- Irritable bowel syndrome: IBS symptomatology is complex, but several studies suggest certain probiotic products reduce symptoms in some individuals. Align, a specific Bifidobacteria strain, improved global IBS scores more than a placebo or a Lactobacillus probiotic in one study. In my own practice, I find Align to be helpful for some patients, particularly with bloating and associated dysphoria. The multi-strain probiotic VSL#3 is another option and meta-analysis suggests that Bifidobacteria are more effective than Lactobacillus strains.2
- Inflammatory bowel disease: A variety of probiotic preparations have been studied using varied clinical endpoints for IBD.3 In short, probiotics have not been found to be beneficial in Crohn’s disease. In ulcerative colitis and pouchitis, multi-strain probiotics such as VSL#3 may be effective as an addon or single agent for some patients with mild or even moderate disease activity. In my own clinical practice, I have found only a few instances of sustained objective success for this strategy.
- Hepatic encephalopathy: Recent intriguing data suggests that single or multi-strain probiotics may improve signs of hepatic encephalopathy and its complications including hospitalization.4 Confirmative studies will be needed to move this strategy into clinical practice.
Probiotics have a place in managing GI symptoms and conditions
While I believe that probiotics have a place in managing GI symptoms and conditions, please consider a few caveats and basic principles when recommending probiotics to your patients:
- Probiotic supplement efficacy is typically moderate as compared to traditional pharmaceuticals. As such, they are often better as a supplement to, rather than replacement for, traditional pharmaceuticals.
- Probiotic strain(s), quantity and preparation make a difference. Multi-strain or even dual-strain probiotics are not necessarily better. For example, several singlestrain probiotics effectively reduce antibiotic-associated diarrhea. However, a large prospective randomized clinical trial recently failed to show antibiotic-associated diarrhea reduction when using a multi-strain Lactobacillus and Bifidobacteria probiotic product.5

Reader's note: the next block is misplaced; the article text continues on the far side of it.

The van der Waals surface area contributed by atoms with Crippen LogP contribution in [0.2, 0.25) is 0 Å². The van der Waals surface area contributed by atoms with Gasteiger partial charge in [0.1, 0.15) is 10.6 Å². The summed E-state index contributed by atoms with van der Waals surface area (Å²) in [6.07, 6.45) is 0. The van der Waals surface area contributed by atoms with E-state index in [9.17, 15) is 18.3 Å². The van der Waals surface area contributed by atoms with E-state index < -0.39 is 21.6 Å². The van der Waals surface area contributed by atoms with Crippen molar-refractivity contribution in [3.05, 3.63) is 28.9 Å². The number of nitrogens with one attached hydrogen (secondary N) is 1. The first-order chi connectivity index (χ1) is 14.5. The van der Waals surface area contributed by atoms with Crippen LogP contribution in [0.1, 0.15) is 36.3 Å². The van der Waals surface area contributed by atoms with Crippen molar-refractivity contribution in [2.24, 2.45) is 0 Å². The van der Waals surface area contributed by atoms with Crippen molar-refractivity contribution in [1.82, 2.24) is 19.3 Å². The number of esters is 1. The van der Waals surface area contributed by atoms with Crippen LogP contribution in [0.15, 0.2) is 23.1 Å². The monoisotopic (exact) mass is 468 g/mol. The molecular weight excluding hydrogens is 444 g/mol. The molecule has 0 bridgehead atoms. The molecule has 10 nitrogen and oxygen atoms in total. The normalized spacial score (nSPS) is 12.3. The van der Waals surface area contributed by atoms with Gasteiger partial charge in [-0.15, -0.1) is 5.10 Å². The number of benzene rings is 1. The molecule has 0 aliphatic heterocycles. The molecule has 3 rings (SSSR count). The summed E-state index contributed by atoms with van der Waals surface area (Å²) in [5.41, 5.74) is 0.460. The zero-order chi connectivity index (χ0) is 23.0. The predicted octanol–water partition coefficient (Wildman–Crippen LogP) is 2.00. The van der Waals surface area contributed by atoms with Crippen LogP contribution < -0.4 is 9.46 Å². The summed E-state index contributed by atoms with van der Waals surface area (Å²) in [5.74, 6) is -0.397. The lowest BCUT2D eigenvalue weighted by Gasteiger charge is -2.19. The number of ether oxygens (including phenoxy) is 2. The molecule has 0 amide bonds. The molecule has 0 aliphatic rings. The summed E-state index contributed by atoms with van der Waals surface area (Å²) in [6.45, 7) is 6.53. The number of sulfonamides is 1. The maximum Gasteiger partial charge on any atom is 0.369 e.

- Quality control remains an important issue. My colleague makes this very clear and his remarks certainly apply to a great number of supermarket shelf products. This fact underscores the importance of learning the data and basing your recommendations on reliable brands that have been proven in human clinical trials.1
- Probiotics are generally considered to be safe in most patients. This includes IBD patients on TNFα inhibitors. However, urge more severely immunocompromised patients to avoid probiotics and make sure patients with indwelling catheters do not break open the capsules.
A few final things to consider. First, patients (friends and family members too) may ask you if they should routinely take a probiotic or consume a probiotic yogurt for their “general digestive health.” These questions are likely prompted by product labels indicating that their probiotic “improves digestive health” or “strengthens the immune system.” These statements are specifically vague as FDA has not approved any health claims for probiotics. I usually respond by encouraging the individual to monitor if his or her own symptom response goals are being met by taking the probiotic for a month. If not, their money is probably better spent elsewhere.